New Delhi, July 7 (IANS) Although the government made an amendment to the Insolvency and Bankruptcy Code (IBC) to protect buyers of bankrupt companies, there seems to be no relief for some with litigations continuing and penalties being enforced by regulators for misdeeds of the insolvent firm’s previous management.
Experts feel clarity is required in the IBC’s Section 32A, introduced in December, which provides protection and immunity to buyers from criminal proceedings against the bankrupt firm’s previous promoters.
The clarity, they feel, will come only when a court of law passes an order interpreting this section and settling the issues ones and for all.
In a recent order against Monnet Ispat & Energy, the Securities and Exchange Board of India (SEBI) imposed penalty for violation of disclosure norms 5 years ago. The company was acquired by a consortium, comprising JSW Steel and AION Investments Private II, in 2018 through the insolvency route.
Industry insiders and experts say the penalty should have been imposed on the company’s earlier management.
Also, the much prolonged resolution of Bhushan Power and Steel case still hangs fire as the Enforcement Directorate (ED) has not released the Rs 4,000 crore assets, attached as part of criminal proceedings against the former promoters.
JSW Steel is again the acquirer and it’s not ready to pay the Rs 19,700 crore offered amount to banks unless the ED releases the attached assets.
Legal issues also surfaced for Tata Steel BSL, formerly known as Bhushan Steel, the bankrupt company acquired by Tata Steel.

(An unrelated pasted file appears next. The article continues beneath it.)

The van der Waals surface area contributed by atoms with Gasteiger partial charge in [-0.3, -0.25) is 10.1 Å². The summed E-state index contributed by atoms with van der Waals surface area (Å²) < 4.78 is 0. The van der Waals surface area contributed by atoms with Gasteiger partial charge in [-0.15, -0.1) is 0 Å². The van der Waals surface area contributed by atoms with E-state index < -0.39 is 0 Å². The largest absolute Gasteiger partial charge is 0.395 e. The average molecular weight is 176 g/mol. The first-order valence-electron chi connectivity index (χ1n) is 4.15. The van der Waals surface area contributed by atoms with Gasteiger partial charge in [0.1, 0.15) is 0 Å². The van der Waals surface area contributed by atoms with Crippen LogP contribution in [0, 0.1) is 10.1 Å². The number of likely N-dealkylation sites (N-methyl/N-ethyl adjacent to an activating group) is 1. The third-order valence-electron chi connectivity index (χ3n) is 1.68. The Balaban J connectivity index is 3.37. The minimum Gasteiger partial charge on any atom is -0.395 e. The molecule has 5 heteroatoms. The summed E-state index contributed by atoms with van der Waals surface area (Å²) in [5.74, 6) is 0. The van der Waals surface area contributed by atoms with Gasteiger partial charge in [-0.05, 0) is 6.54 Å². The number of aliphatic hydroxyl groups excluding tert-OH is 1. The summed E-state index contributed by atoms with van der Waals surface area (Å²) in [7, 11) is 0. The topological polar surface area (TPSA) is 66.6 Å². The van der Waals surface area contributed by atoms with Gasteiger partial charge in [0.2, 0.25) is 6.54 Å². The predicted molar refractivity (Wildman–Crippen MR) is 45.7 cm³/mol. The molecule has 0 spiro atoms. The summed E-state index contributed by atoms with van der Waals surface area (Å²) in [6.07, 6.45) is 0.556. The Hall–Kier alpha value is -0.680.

Noting that such confusions and legal tangles have continued even after introduction of Section 32A, Manoj Kumar of Corporate Professionals told IANS, “This section needs proper reinterpretation. Hence it should go to some court of law. It can’t be settled at the tribunal level.”
According to him, interpretation of regulators is different. Litigations are continuing in several sectors and it’s very difficult to conclude. An order clarifying or giving a proper interpretation by a court of law or the Supreme Court can solve the issue.
Daizy Chawla, Senior Partner, Singh & Associates, said as the recent amendments were in place the authorities, like the Serious Fraud Investigation Office (SFIO) and the SEBI, would like the courts to decide and close the matter once and for all, instead of they themselves deciding.
“Recently in the Tata Steel BSL case, the Delhi High Court set aside the SFIO’s summons to the new management, which has taken over the corporate debtor (Bhushan Steel). In future, the SFIO can internally refer to the decision, if it does not challenge it in the apex court, as and when it would like to proceed against a new management with regard to offences/non-compliances prior to the corporate insolvency resolution process period,” Chawla said.
These were procedural issues that might continue due to precedence available within the authorities, but gradually come to an end, she said.